Fringe Society seeks high flyer
01 April 2018
This is an archived April Fools' Day story.
There are plenty of unusual sights on the Royal Mile in August, but 2018 is likely to deliver a Fringe first in the shape of the Edinburgh Festival Fringe Society’s very own falconer.
Festival organisers have turned to the bird of prey in a bid to prevent pigeons disrupting the world-famous Fringe Street Events, supported by Virgin Money, which this year are celebrating their 20th year under the Society’s wing.
The decision follows a deluge of complaints from audience members and street performers alike, who have voiced concerns that the volume and behaviour of pigeons in the area is making the Royal Mile a less welcoming place to perform.
At the end of last year’s Fringe, performers staged a coup, insisting that the Society take action after more than 70 pigeon-related incidents were reported. A Facebook page, Pidg-Off, was set up by a group of disgruntled performers, encouraging people to share their negative encounters with pigeons at the Fringe.
Responding to mounting pressure, the Society have declared that the Royal Mile will effectively become a no-fly zone for pigeons in 2018, with the Fringe falcon just one of a host of measures designed to discourage pigeons from the area.
The move follows a successful pilot in London’s Trafalgar Square, where a seven-year-old Harris hawk named Harry successfully reduced pigeon numbers from 4,000 to just 120. The Fringe Falconer post is currently being advertised with a swift closing date of 10 April.
Shona McCarthy, Chief Executive of the Edinburgh Festival Fringe Society, said:
“The Fringe is an open access festival where everyone is welcome and anything goes, but we have been left with no choice but to make an exception for pigeons. The safety of our audiences and performers is always our primary concern and, following a number of complaints, we are implementing a new strategy to make the Royal Mile a pigeon-free zone by August 2018.
"We are confident that the measures we are putting in place will prevent any further disruption for the audiences and performers that flock to the Fringe each year.”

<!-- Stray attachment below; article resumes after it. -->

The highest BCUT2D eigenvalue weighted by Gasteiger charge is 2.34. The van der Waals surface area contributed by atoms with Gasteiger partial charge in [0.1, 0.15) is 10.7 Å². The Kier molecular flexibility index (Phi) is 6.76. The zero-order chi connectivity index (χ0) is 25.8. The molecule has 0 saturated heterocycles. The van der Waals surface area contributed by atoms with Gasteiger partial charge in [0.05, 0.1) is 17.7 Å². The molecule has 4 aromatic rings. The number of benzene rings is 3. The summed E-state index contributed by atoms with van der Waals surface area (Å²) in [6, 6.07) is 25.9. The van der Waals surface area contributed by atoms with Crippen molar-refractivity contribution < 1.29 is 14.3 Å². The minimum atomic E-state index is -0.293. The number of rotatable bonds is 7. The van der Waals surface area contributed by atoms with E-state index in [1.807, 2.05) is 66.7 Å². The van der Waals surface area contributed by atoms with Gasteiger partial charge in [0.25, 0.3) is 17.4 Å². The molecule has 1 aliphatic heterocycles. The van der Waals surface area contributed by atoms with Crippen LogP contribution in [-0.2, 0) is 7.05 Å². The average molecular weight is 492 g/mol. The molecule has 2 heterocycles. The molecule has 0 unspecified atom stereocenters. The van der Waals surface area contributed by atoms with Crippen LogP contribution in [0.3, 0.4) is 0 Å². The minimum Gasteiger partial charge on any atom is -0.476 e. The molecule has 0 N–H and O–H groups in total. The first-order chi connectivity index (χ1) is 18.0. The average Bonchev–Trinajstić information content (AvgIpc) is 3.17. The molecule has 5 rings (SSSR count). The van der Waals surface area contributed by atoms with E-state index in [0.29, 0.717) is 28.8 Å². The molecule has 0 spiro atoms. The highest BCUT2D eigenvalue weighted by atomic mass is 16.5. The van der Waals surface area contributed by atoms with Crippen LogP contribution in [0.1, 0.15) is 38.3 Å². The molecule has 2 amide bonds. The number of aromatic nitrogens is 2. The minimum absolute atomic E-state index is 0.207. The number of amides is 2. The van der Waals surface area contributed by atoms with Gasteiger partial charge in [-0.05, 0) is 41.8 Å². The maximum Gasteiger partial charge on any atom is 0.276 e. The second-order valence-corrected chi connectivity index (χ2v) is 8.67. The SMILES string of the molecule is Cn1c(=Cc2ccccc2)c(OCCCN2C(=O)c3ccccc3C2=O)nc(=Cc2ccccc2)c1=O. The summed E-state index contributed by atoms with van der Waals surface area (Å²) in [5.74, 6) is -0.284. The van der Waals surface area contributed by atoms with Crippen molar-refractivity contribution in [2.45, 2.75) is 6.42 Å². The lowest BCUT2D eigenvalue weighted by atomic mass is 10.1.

Street performer and founding member of the Pidg-Off pressure group, Albert Ross, shared his experience of the 2017 Fringe:
“I was in the middle of a difficult routine that involved juggling swords while riding a unicycle, when from nowhere a gang of four pigeons dove down and almost knocked me off my saddle. It was terrifying.
“A little bird told me about an incident involving a performer that balances a ladder on his chin as part of his routine; during the 2016 Fringe a pigeon literally pooped in his eye mid performance; he lost control and the ladder went flying. It was a miracle he wasn’t hurt.”
Other common complaints include pigeons roosting in market stalls, landing on human statues, and multiple reports of performers’ lunches being ravaged by the birds when left unattended.
Iona Boyd, an audience member who flew from New York to attend the Fringe, was horrified when a pigeon launched itself into her handbag in a brazen attempt to get hold of half a sandwich she was saving for her dinner.
Recounting the incident, Iona said:
“I was so excited to attend the Fringe, but the pigeon encounter really left a stain on my experience. We have all kinds of birds in America, but I’ve never seen any of them behave with such aggression. There was nothing that was going to stop that pigeon from getting what it wanted.
"I’m relieved to hear that the Fringe Society are taking action on this and I hope that it stops other visitors to the Fringe from having their day, or for that matter their dinner, ruined.”
The Fringe will be working closely with Edinburgh City Council’s Aerial Control unit to implement their Safe Working Overhead for Outdoor Performances strategy, further details of which will be announced in the coming months.
So this story was a flight of fancy but if it put a smile on your face find out how you can join the flock.